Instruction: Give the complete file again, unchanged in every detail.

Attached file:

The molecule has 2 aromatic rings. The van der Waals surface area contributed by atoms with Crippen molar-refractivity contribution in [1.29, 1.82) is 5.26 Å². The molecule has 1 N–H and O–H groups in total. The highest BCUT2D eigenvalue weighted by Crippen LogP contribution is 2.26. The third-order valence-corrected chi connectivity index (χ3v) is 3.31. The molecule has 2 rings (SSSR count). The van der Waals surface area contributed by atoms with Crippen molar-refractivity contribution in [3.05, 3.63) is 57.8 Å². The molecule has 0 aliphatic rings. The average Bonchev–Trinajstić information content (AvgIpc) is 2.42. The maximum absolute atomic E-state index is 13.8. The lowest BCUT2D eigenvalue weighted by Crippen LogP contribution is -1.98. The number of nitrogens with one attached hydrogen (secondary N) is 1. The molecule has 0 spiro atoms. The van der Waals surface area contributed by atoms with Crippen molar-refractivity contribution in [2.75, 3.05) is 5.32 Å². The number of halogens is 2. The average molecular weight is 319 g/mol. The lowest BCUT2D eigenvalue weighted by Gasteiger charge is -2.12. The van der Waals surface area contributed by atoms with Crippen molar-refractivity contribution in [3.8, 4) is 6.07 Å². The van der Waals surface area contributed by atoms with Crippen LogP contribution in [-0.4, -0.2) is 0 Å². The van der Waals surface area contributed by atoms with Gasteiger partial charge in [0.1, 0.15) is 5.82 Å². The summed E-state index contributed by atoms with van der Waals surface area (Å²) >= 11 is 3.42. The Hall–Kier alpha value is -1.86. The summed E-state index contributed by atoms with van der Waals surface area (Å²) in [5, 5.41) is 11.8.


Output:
The molecule has 2 aromatic rings. The van der Waals surface area contributed by atoms with Crippen molar-refractivity contribution in [1.29, 1.82) is 5.26 Å². The molecule has 1 N–H and O–H groups in total. The highest BCUT2D eigenvalue weighted by Crippen LogP contribution is 2.26. The third-order valence-corrected chi connectivity index (χ3v) is 3.31. The molecule has 2 rings (SSSR count). The van der Waals surface area contributed by atoms with Crippen molar-refractivity contribution in [3.05, 3.63) is 57.8 Å². The molecule has 0 aliphatic rings. The average Bonchev–Trinajstić information content (AvgIpc) is 2.42. The maximum absolute atomic E-state index is 13.8. The lowest BCUT2D eigenvalue weighted by Crippen LogP contribution is -1.98. The number of nitrogens with one attached hydrogen (secondary N) is 1. The molecule has 0 spiro atoms. The van der Waals surface area contributed by atoms with Crippen molar-refractivity contribution in [2.75, 3.05) is 5.32 Å². The number of halogens is 2. The average molecular weight is 319 g/mol. The lowest BCUT2D eigenvalue weighted by Gasteiger charge is -2.12. The van der Waals surface area contributed by atoms with Crippen molar-refractivity contribution in [3.8, 4) is 6.07 Å². The van der Waals surface area contributed by atoms with Crippen LogP contribution in [-0.4, -0.2) is 0 Å². The van der Waals surface area contributed by atoms with Gasteiger partial charge in [0.1, 0.15) is 5.82 Å². The summed E-state index contributed by atoms with van der Waals surface area (Å²) >= 11 is 3.42. The Hall–Kier alpha value is -1.86. The summed E-state index contributed by atoms with van der Waals surface area (Å²) in [5, 5.41) is 11.8.